Archive for Monday, August 29, 2011


Double Take: Take control of 24-hour phone use

August 29, 2011


Wes: For most of us old enough to have teenagers, remember when the epitome of adolescence was a phone that seemed to grow out of a child’s ear around age 13? Back in the day that phone was connected to cord, or later a radio signal from handset to base. That made it easier for parents to turn off the phone at will. Most of us had “phone curfews,” which we struggled to violate. But because everyone in the family relied on a single wire coming into a home, parents could listen in and enforce the rules. It’s hard to believe now, but affordable cell phone service for teens only emerged about 12 years ago. Texting only came to prominence in the middle of the decade, and smartphones are even newer.

Once phones became individualized personal communication devices, many parents let the old phone rules they grew up with slide. Miranda shares a great list of no-fly zones that should be discussed on the day you activate your 10-year-old’s service, so I’ll just hit my number one. Fresh home from training at the American Psychological Association, I am again reminded of chronic level of sleep deprivation in this country, especially among teens. One of the chief reasons is how many kids now sleep with their phones.

I recommend that from day one, phones be on chargers at night, and chargers be safely in the parents’ bedroom. By the way, you’ll want to turn off the sound, because your teen’s friends will still be texting all night long, reminding us of how many parents still need to get on board with this radical idea from 1977.

Miranda: I admit I love my cell phone. My generation has been raised to feel most comfortable when communicating through technology, and parents enjoy the safety net of being in constant communication with their children. There are times, however, when it’s a problem glued to my hand. Here are a few places where cell phones should be out of sight.

School. Don’t you hate it when someone isn’t listening to your fascinating story because they’re texting or tweeting? That’s how teachers feel when you’re on the phone during a lecture. We all know that school isn’t supposed to be enjoyable, but who are you texting that isn’t there with you already?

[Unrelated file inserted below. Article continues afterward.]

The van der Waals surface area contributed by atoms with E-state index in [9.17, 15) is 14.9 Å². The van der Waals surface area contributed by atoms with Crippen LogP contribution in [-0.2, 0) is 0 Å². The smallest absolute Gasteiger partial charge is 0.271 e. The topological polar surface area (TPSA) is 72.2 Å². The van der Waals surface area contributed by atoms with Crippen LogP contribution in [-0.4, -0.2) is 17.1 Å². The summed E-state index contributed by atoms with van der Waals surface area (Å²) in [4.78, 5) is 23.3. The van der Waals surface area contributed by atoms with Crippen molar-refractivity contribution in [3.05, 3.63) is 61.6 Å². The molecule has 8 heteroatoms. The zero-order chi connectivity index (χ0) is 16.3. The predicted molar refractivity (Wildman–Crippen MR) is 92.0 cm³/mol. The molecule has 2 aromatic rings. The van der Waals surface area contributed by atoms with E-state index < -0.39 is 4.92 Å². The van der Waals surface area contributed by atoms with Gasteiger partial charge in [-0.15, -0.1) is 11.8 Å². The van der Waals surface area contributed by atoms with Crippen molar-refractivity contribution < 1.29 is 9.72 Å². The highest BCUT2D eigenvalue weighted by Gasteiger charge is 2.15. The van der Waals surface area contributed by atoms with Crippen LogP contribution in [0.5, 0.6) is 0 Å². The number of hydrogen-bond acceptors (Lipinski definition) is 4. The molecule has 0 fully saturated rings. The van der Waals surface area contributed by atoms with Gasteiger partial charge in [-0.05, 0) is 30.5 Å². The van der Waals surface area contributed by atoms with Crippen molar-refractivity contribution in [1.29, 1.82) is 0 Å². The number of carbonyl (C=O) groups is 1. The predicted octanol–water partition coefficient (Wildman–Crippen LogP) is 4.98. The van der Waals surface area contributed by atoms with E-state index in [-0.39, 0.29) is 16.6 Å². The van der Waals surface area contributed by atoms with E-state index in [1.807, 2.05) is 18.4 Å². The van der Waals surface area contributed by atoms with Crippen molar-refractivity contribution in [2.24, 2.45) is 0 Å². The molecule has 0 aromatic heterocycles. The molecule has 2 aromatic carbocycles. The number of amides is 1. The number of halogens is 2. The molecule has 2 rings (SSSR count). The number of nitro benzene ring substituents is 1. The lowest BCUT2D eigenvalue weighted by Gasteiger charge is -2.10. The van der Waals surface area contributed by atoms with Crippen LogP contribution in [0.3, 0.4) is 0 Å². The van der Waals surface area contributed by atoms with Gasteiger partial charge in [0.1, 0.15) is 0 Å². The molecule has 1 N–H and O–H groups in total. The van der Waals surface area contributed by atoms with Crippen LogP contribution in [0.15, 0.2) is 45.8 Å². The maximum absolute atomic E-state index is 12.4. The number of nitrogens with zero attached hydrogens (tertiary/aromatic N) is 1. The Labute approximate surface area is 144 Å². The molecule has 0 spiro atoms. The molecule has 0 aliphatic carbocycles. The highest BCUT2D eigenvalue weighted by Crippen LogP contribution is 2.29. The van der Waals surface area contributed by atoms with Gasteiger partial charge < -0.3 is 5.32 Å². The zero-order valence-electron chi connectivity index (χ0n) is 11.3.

l Public places. Have you ever seen one of those people screaming into their phone at the grocery store or while sitting at a nice restaurant? If you’re somewhere and your phone rings, just politely excuse yourself and go outside.

l Family time. If your parents haven’t nagged you to put away your phone yet, you’re a unicorn among your fellow teens. Leave it out of your family dinners, game night, visiting relatives and religious services. Your parents love you and want to spend time with you. If that isn’t reason enough, then remember that they pay the bill and have the ability to disconnect your contact with the outside world.

l Date night. If you’re out with a significant other, don’t be texting your friends. Whether you’ve been on two dates or 200, a relationship can’t grow if you’re more concerned with Facebook than conversation.

l Work. Even if you just work part-time because your parents made you, don’t text on the job. I leave my phone in my car at work to keep me from temptation. You’ll need to use that job for a recommendation someday. Being professional shows how mature you are.

— Dr. Wes Crenshaw is board certified in family and couples psychology (ABPP). Read about his writing and clinical practice at Miranda Davis is a Free State High School senior. Send your 200-word confidential question about adolescence and parenting to


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